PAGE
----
Pros: "Price and all that you get with that price"
Cons: "back seat best for kids."
Likely to recommend this car? (1-10): 10
"2013 Hyundai Genesis Coupe 2.0t Premium in Parabolica Blue Metallic Just a awesome car to drive. No issues at all. Dealer has been great. Fun car to drive."
3 people out of 6 found this review helpful
By arj104 on Wednesday, July 09, 2014
I own this car - My approximate mileage is 20,000overall rating 8 of 10rating details
Pros: "Looks, power, comfort, features, value"
Cons: "Handling, Suspension, what others may think"
Likely to recommend this car? (1-10): 10
"Me= 40's middle of the road family man. I was trying to find a family friendly sports car cheap and end up stumbling on the Genesis Sedan as my commuter. It's very family friendly (except non folding rear seats) and the 3.8 is powerful enough to move! Quick take offs are easy with this car. Maneuverability is lacking when compared to my 08 Passat that is on the selling block due to a 4th failed water pump @ 68k mi. & uncooperative dealer. The Genesis is heavier, but larger and faster. Suspension is softer in general but more harsh on big dips. Otherwise the car is so smooth and comfy that I don't really drive aggressively much anymore but still love every second! The regular unleaded fuel mitigates the Passat's better mpg and Premium fuel. Transmission is not as precise and is missing a sports mode. Manual mode is too slow to shift for sports driving though it is the only way to lock into a gear to stay in the power band. My kids love the roomy back seat and were cramped in the VW. The performance it lacks are more than made up for by the features. I now know why some buy luxury instead of all out speed. Ultimate car? No. Ultimate deal? Yes!"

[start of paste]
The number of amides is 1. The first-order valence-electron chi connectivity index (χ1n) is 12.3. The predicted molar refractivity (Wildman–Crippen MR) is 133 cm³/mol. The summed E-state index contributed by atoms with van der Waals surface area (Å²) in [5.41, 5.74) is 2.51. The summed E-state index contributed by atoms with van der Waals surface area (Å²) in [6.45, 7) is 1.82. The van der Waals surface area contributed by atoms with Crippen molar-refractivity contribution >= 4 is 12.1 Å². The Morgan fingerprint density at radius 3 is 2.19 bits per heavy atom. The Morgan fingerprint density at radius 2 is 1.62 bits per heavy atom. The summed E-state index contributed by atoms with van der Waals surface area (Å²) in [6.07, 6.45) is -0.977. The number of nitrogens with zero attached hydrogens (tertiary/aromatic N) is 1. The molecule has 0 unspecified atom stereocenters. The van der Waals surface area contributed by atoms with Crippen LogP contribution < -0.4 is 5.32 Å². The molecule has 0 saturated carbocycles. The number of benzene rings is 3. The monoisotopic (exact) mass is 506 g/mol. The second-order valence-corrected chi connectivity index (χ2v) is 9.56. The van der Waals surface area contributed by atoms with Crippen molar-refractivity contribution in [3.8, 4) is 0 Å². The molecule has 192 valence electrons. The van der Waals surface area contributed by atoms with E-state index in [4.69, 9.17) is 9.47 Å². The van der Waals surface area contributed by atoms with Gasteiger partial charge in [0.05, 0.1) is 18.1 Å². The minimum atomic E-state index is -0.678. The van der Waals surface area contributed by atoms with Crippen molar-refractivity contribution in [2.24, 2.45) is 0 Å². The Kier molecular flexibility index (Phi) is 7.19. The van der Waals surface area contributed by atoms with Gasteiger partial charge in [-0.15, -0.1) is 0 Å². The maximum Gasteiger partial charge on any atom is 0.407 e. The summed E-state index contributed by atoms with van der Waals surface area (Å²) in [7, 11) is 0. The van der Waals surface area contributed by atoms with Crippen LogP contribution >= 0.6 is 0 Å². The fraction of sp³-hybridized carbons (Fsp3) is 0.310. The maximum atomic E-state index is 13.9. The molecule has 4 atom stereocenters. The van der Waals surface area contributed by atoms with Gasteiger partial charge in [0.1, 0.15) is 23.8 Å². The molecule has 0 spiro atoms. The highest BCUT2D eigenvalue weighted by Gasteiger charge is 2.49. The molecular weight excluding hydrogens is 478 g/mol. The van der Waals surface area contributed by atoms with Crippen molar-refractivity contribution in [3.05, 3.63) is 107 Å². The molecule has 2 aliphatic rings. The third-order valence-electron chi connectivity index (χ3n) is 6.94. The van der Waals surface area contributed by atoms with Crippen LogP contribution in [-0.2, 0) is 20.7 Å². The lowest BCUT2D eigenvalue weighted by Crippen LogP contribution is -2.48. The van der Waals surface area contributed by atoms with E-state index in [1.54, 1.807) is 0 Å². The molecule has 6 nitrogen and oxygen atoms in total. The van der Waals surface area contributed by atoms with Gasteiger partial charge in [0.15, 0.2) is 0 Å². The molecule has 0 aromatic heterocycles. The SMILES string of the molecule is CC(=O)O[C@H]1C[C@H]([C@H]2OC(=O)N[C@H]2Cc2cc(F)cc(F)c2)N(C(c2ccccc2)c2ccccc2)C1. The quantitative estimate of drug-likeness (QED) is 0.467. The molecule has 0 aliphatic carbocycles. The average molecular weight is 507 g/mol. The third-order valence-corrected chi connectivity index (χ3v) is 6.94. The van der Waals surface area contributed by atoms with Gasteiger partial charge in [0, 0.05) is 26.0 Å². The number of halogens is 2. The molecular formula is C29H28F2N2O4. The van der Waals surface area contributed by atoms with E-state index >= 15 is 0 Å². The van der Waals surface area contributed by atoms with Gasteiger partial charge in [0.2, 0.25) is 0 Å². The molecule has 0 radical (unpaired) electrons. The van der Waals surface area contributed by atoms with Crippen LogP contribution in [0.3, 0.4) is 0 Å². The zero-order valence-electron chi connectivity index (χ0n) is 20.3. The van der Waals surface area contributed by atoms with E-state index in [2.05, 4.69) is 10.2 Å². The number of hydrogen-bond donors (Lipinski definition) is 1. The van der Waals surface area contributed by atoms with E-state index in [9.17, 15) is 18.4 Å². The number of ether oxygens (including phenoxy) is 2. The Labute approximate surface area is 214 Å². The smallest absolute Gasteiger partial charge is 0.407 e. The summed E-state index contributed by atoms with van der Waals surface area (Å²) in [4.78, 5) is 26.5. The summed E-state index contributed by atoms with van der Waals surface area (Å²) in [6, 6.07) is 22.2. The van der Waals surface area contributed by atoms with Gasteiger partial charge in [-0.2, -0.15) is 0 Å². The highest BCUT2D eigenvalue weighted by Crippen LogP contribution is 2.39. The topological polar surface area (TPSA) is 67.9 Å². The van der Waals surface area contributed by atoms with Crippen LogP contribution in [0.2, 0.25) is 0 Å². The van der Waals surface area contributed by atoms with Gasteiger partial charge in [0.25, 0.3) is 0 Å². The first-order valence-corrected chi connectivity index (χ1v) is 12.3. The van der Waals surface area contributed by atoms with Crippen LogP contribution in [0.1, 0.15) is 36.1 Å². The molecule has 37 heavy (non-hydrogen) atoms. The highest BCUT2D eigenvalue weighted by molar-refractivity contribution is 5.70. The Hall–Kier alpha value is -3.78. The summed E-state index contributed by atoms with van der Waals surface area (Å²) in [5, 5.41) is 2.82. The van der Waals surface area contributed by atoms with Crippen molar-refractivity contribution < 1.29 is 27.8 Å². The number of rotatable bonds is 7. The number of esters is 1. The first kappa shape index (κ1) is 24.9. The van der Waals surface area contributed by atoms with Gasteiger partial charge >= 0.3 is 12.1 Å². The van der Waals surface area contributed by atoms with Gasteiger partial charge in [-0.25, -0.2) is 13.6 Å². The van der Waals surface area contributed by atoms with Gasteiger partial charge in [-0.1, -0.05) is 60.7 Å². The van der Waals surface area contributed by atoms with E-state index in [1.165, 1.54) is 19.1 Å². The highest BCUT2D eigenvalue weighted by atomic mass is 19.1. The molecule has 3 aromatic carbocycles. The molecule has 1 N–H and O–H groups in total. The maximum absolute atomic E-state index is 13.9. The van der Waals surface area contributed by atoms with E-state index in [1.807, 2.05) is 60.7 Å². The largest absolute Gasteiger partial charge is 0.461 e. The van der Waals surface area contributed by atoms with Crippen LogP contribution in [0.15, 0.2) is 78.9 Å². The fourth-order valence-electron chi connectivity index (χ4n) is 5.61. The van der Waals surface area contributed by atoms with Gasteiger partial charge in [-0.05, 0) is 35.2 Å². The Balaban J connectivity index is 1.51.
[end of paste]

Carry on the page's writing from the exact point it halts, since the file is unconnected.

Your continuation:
4 people out of 6 found this review helpful